Business Beat: Winter weather necessitates snow tire sales |

Business Beat: Winter weather necessitates snow tire sales

Andy Bockelman is a member of the Denver Film Critics Society, and his movie reviews appear in Explore Steamboat and the Craig Daily Press.
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With the first day of winter come and gone, Northwest Colorado is far from immune to the driving conditions that come with the coldest months of the year.

Snow, slush and ice will be in plentiful supply on the highways, city streets and back roads of the region. And if you haven’t already taken the precautions to deal with these, the time is now to contact your preferred tire dealer.

Fred Shaffer, owner of Big O Tires, 1111 W. Victory Way, said he is still receiving requests for snow tires.

“We’ve been selling them for three months, that’s when we started to advertise,” he said. “It gets really busy at that time. It’s the nature of the business.”

Though servicing vehicles with winter gear is no more difficult at this point in the year than any other, Shaffer urges people not to procrastinate. He added that the studded setup of snow tires makes them the best option.

“They’re top of the heap when it comes to traction for winter driving,” he said. “Everyone thinks that all-season tires will get them through everything, but I’ve got articles on my desk that say they’re proving now that they’re good in summer but have limited use in winter. If you want ultimate protection in winter, you have to go with snow tires, the traction values are way higher.

“The ideal situation is to use all-season in the summer and snow tires in the winter.”

Shaffer said the proper methodology for snow tires is to buy a new set biannually, though depending on the usage they can last for three years.

“You have people who come in this year who bought them two years ago, or next year we’ll have people who bought them last year,” he said.

Equine group to start non-profit process

Nancy Roberts has been working on a project for about two years now.

And, what started as a hobby is about to turn the corner to become a full-fledged philanthropic effort.

Roberts is the organizer for an as-of-yet-untitled coalition dedicated to preserving the mustang herd of Sandwash Basin, part of western Moffat County.

Roberts has been documenting the area’s wild horses since fall 2009, blogging about them and maintaining a Facebook page about the herd that has attracted local and national attention.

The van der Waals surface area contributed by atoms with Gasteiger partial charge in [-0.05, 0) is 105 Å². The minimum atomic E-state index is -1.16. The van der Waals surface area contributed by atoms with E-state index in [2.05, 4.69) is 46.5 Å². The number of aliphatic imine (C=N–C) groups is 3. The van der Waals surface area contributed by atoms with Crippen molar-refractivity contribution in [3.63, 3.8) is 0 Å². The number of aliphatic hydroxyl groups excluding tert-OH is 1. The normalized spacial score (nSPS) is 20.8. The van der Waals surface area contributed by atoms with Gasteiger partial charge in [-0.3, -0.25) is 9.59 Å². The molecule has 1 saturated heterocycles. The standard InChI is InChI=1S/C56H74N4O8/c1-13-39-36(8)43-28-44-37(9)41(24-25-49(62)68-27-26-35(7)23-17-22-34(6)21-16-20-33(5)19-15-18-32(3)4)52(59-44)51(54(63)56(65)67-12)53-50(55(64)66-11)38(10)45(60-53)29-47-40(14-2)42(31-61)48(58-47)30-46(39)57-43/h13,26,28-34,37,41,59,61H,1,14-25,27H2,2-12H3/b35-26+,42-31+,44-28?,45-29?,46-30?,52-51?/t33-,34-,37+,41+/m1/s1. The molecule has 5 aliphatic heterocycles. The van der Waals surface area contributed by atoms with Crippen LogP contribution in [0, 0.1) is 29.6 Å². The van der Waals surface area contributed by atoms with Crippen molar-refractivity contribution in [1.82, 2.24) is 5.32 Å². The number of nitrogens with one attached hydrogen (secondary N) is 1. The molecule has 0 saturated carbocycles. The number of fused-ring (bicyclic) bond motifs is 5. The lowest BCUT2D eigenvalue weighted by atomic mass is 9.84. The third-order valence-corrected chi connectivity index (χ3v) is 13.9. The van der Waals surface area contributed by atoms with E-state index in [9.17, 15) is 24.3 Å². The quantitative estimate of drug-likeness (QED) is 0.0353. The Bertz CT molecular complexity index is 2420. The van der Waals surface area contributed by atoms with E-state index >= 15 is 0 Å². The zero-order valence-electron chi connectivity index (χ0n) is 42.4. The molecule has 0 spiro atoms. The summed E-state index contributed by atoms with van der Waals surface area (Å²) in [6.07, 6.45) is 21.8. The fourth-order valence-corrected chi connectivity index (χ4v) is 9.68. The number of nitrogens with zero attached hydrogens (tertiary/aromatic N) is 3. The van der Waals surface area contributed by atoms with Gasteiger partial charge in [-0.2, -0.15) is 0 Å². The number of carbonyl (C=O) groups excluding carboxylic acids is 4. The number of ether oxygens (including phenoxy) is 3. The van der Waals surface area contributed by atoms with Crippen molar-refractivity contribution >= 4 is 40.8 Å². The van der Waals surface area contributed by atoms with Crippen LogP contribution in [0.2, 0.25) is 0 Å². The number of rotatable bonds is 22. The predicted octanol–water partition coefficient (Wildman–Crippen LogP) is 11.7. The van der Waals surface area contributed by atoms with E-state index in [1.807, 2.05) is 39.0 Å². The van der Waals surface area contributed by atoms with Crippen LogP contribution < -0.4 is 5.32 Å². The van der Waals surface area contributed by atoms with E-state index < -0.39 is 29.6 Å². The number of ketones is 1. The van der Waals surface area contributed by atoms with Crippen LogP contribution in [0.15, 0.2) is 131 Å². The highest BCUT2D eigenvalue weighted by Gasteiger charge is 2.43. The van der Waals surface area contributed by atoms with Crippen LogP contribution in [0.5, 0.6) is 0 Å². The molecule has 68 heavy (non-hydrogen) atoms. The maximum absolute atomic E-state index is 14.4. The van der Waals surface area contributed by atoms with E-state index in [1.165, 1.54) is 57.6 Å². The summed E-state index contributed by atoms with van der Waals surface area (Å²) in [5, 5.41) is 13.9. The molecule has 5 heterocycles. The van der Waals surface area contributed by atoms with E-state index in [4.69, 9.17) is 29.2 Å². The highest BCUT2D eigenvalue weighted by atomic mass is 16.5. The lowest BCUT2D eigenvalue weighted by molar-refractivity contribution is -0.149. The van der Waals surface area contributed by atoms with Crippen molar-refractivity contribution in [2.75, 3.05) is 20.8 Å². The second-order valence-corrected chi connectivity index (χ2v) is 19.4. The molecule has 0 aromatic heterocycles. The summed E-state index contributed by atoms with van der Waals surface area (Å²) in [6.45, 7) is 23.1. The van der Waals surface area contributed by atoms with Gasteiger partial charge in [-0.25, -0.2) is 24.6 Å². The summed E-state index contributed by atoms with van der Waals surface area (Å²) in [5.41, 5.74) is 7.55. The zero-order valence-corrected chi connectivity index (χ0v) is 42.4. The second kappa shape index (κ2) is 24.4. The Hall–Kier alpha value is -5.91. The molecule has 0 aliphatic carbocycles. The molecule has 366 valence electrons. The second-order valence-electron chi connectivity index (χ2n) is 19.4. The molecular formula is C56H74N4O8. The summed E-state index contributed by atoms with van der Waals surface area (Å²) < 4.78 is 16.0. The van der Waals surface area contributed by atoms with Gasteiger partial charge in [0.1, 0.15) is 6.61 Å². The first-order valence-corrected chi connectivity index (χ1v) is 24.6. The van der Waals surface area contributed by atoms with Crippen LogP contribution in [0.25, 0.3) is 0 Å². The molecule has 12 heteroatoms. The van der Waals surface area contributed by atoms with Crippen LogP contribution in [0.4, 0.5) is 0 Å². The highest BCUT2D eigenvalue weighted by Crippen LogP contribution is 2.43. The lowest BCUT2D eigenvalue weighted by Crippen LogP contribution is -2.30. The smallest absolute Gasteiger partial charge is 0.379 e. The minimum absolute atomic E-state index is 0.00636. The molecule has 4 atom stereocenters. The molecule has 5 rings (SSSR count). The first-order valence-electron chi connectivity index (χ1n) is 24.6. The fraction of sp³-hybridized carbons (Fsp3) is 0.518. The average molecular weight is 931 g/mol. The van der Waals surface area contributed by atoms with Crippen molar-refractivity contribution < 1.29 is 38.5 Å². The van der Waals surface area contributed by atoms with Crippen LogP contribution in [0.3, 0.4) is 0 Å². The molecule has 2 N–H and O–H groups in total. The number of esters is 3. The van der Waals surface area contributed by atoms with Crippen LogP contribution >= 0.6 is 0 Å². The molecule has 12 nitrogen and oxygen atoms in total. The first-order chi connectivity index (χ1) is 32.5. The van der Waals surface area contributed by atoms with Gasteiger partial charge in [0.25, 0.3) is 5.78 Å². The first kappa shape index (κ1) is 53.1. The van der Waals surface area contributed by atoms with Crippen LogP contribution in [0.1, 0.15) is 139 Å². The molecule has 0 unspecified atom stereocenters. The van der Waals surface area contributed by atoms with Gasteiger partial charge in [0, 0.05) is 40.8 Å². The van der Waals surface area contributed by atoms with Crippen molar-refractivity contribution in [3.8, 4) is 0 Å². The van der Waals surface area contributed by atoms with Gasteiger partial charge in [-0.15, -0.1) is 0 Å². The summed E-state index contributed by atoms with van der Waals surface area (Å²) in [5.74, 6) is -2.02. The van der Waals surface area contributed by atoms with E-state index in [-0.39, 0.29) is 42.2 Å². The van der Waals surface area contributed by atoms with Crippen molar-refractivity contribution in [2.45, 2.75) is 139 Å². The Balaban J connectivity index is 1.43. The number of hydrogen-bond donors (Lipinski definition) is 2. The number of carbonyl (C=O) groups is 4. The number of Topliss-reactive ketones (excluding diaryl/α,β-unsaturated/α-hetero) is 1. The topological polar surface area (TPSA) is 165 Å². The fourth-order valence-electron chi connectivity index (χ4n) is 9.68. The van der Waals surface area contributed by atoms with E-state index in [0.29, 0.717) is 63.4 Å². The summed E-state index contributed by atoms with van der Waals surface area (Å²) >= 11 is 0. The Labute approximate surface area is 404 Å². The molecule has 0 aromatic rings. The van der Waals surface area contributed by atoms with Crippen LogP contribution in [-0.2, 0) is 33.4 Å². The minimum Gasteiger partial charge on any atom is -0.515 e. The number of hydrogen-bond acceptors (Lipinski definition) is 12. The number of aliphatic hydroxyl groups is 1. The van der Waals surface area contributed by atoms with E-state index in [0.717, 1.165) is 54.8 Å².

“We’ve got almost 4,000 people following us,” Roberts said.

Roberts hosted a meeting Nov. 19 at Downtown Books to test the waters and find people in the region who would be interested in forming a group to further observe and care for the mustangs, of which there are about 400 head, according to the most recent aerial census of the herd management area by the Bureau of Land Management.

With about 10 people ready to join in with enthusiasm, she is ready to take the cause to the next step as an official non-profit organization.

The first steps involve dealing with red tape to receive designation as a non-profit group and perhaps more importantly, settling on an official title.

“It should be a fun group, we’re hoping to have a naming contest,” Roberts said. “We don’t have any funding right now, so we need to do some fundraising, like maybe a poker run.

“Becoming a non-profit is a matter of getting organized to get that tax status. We need a mission statement and officers like a president and a treasurer.”

“Once we’re a non-profit, we can do things like apply for grants, get sponsorship, maybe start a foundation. We’re also hoping to work with the BLM.”

Roberts said she is hoping to follow in the footsteps — or hoofprints — of Friends of the Mustangs, a 501(c)(3) non-profit that promotes the welfare of the Little Book Cliff herd near Grand Junction.

“We’re really hoping to mimic their success,” Roberts said.

Roberts said with proper funding, group members would be able to take on a variety of on-range projects, like taking over the task of administering PZT, which is currently performed by the Humane Society of the United States.

“We want to be a voice for the horses,” Roberts said. “There aren’t many wild mustangs in Colorado anymore.”

Roberts’ group will meet again at 2 p.m. Feb. 18 at Downtown Books, 543 Yampa Ave.

For more information, visit or call 756-1978.

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